A visual thinker is a designer. Someone who explores, evaluates and sorts through facts is a researcher. Someone who thinks in terms of sound and musical structures is a composer. Someone who creates action using their body and emotions is an actor. Someone who experiments with linguistics and verbal communication is a writer. Someone who explores visual action and mediated thought is a filmmaker. Someone thinking in terms of the relationship between space and body is an architect. Someone who strategically examines text and information is a journalist.
Our creative community is multifaceted, and we owe our strength and uniqueness to professionals from different creative fields, or as we call them, creative practitioners. These creative professionals have not only special training but also their own, individual creative style, and are able to apply their knowledge and skills when creating spaces and processes for learning and creative exploration.
Our methodology is based on the internationally renowned Creative Partnerships programme first carried out in the United Kingdom, which involved over 1 million students. The programme was awarded the 2011 World Innovation Summit for Education (WISE) award for the practice of innovation in education with significant impact. We have successfully applied this methodology in the Creative Partnerships programme in Lithuanian schools. We have subsequently refined it in other programmes with educational and cultural organisations.
practitioners and the staff of participating organisations collaborate as equals. Together with educational or cultural organisations, we find creative solutions to problems or challenges, propose innovative ways of doing things, and improve staff competence.
Forget theory-heavy slides, generic examples, traditional training or refresher courses. Instead, think case-by-case problem-solving and practical tools specific to your organisation and its challenges, with a focus on everybody becoming actively engaged in the process of change. This is where the uniqueness of our methodology lies.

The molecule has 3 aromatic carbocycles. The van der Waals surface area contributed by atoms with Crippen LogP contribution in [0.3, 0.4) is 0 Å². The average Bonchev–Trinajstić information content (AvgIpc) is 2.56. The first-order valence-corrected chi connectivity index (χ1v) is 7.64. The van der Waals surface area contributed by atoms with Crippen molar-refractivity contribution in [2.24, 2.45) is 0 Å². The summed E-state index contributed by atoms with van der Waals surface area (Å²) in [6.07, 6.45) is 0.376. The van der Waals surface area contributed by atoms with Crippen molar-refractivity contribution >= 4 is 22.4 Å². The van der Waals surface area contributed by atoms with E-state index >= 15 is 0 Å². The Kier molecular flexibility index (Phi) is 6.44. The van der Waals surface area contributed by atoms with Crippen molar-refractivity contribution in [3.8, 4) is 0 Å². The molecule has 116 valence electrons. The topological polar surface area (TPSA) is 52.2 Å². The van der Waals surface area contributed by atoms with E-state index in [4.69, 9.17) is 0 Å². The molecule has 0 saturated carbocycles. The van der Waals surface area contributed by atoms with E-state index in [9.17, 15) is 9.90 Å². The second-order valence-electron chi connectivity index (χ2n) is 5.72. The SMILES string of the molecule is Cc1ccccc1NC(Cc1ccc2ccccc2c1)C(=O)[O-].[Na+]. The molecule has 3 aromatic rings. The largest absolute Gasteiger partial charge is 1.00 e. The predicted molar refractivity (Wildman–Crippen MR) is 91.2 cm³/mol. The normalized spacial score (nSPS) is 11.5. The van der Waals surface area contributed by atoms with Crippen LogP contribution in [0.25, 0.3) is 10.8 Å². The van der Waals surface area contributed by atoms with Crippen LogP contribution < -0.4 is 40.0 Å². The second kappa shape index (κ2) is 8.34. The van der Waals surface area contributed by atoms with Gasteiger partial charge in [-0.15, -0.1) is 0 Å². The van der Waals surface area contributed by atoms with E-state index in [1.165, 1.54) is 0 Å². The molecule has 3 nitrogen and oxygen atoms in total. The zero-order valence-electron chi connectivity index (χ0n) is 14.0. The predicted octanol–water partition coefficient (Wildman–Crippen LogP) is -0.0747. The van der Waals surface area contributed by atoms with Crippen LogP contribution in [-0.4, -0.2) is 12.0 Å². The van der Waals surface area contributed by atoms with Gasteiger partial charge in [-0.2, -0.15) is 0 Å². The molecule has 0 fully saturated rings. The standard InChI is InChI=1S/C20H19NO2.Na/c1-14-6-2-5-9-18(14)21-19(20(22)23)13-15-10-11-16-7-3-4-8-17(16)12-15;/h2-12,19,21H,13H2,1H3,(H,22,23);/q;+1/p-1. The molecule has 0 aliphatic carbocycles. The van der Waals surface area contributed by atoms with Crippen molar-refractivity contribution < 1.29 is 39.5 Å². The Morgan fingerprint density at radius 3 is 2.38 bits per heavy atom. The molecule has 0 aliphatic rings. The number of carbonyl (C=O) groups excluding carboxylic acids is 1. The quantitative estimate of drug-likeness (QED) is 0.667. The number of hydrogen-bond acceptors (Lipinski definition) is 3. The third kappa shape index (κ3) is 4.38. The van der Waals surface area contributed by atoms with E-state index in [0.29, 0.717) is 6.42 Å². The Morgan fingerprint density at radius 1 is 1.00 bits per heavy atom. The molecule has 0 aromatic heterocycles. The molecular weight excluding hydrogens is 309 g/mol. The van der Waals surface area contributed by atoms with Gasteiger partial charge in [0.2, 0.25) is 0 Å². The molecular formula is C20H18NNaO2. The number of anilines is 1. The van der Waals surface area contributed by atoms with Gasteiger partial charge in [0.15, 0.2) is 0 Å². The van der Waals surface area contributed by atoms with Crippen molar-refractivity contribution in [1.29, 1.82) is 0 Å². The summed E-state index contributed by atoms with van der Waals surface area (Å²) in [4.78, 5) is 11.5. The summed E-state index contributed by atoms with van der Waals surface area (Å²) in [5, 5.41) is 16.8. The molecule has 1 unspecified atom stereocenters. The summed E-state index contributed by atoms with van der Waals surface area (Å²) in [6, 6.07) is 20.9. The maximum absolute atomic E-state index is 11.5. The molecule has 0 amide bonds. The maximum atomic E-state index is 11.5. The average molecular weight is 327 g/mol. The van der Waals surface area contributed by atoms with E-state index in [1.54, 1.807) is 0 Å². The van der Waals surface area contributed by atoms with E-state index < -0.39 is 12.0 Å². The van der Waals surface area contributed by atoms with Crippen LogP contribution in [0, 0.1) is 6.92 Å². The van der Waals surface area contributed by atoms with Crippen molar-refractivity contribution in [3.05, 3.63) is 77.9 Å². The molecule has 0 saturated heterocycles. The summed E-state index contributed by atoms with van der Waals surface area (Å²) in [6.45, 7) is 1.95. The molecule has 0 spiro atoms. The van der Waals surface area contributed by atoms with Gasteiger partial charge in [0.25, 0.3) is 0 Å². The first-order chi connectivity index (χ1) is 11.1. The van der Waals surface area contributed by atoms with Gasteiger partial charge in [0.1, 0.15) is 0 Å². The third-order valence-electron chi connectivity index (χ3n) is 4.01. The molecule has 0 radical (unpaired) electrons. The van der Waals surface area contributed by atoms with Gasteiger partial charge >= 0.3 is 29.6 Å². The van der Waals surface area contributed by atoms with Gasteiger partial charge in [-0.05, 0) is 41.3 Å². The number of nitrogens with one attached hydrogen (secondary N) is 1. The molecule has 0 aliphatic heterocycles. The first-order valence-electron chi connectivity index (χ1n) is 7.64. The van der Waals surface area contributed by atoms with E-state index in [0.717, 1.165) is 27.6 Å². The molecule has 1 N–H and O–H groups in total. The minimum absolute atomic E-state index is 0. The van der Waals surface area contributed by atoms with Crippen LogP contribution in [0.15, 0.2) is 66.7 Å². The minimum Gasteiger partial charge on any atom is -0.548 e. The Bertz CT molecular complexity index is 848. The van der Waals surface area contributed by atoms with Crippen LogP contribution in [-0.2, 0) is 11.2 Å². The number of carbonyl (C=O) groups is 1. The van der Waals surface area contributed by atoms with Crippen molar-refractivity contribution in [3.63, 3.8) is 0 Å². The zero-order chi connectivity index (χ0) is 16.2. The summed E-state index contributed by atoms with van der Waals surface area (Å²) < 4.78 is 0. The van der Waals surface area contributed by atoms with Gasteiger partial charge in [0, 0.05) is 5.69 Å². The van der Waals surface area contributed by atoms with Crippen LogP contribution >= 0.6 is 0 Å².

Rather than relying solely on theory, the competences of students and teachers in schools, and staff in cultural organisations are developed by partnering with the community so solve specific problems or challenges. A process for implementing change is developed within the organisation, matching its needs and activities. It involves the community of the organisation and KŪRYBINĖS JUNGTYS practitioners in equal parts.
We apply our experience and skills to specific situations, putting theory into practice. Through an engaging process that takes several months, members of a school or cultural organisation work with creative practitioners to analyse the organisation’s activities, and identify and define challenges. Based on that, they set specific objectives, look for solutions, develop and test practical tools and processes that will be useful in the organisation’s activities after the programme has ended.
The effectiveness of this methodology for developing professional competences is supported by international research on the most effective ways of training employees and by studies carried out by KŪRYBINĖS JUNGTYS in Lithuania and abroad.
According to the recommendations published by the European Commission, this methodology not only creates new competences, concepts and resources, but also establishes new modes of operation in an organisation.